Forex Blog: Currency Trading News & Analysis.

May 2nd 2005

Central Banks and Capital Losses

Central Banks are essentially banking monopolies, and often earn great sums of money. America’s Federal Reserve Bank earned $23 Billion last year, for example. But what happens when central banks lose money? This issue is becoming increasingly pertinent in the context of Asia’s Central Banks, which continue to build up the foreign exchange reserves in the face of looming capital losses.

Many Asian economies have pursued economic policies of export promotion, the success of which is conditional on a cheap, domestic currency. Some nations have explicitly fixed their currencies to the USD; other have intervened on a regular basis to prevent their currencies from rising too much. The means to achieving the end of a cheaper currency is to purchase USD, usually in bulk. As a result, Asian Central Banks have collectively amassed $2 trillion worth of USD. If the USD continues to decline in value, Asian Central Banks will sustain massive capital losses. When measured as a percentage of GDP, these losses could reach double digits. For this reason, Asian central banks are sitting tight on their reserves. The Economist reports:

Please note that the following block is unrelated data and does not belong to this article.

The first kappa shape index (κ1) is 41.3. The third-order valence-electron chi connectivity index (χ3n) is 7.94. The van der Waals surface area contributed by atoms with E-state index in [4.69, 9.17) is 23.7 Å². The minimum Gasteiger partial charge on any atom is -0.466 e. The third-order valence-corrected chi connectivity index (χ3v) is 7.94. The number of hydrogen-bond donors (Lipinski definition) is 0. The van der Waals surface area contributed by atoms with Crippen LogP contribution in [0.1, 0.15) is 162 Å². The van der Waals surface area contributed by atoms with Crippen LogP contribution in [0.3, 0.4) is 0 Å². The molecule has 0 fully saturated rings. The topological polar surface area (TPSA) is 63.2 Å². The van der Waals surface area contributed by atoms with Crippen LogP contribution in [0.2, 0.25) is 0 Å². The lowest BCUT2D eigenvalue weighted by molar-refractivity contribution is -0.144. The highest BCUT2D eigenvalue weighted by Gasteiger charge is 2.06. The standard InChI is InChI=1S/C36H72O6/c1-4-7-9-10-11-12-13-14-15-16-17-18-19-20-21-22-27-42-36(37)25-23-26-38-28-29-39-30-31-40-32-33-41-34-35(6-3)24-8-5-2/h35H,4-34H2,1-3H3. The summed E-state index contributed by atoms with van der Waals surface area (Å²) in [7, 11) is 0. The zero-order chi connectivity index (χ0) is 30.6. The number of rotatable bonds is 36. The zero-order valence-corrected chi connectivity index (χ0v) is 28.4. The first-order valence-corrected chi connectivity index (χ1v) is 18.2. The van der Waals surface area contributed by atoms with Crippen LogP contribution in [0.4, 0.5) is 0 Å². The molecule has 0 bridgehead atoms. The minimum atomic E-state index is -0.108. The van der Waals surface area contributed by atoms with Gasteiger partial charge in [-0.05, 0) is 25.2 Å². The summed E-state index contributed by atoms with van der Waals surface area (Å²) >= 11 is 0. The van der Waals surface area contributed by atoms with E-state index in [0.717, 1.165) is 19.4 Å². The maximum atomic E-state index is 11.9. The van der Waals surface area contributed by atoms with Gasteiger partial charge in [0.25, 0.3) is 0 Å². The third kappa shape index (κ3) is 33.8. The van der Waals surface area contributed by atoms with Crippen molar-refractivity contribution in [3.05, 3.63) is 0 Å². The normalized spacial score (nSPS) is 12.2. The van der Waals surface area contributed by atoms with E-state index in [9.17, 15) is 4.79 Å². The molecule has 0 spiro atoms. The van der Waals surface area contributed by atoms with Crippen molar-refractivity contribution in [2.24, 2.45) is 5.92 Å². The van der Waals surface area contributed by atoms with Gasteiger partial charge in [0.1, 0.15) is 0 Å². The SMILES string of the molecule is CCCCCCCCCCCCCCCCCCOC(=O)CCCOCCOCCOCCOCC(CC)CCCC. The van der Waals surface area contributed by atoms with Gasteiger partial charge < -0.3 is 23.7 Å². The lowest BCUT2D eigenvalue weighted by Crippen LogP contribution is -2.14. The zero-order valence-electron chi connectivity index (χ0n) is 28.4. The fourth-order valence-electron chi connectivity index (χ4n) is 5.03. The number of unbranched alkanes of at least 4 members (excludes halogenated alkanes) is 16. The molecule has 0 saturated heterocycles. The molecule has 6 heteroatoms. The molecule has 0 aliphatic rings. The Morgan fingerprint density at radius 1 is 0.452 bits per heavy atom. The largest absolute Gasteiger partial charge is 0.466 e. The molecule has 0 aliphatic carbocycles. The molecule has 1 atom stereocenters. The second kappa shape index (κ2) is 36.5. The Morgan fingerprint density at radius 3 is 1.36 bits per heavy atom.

There is now no way that Asia’s central banks can sell their reserves, reinvesting the proceeds in higher-yielding assets, without triggering the very capital losses they would hope to avoid. If they try to rouse these dormant assets, they will empty them of value. If they wish to preserve their worth, they must let them lie.

Read More: Should Central Banks worry about capital losses?

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Posted by Adam Kritzer | in Central Banks | No Comments »

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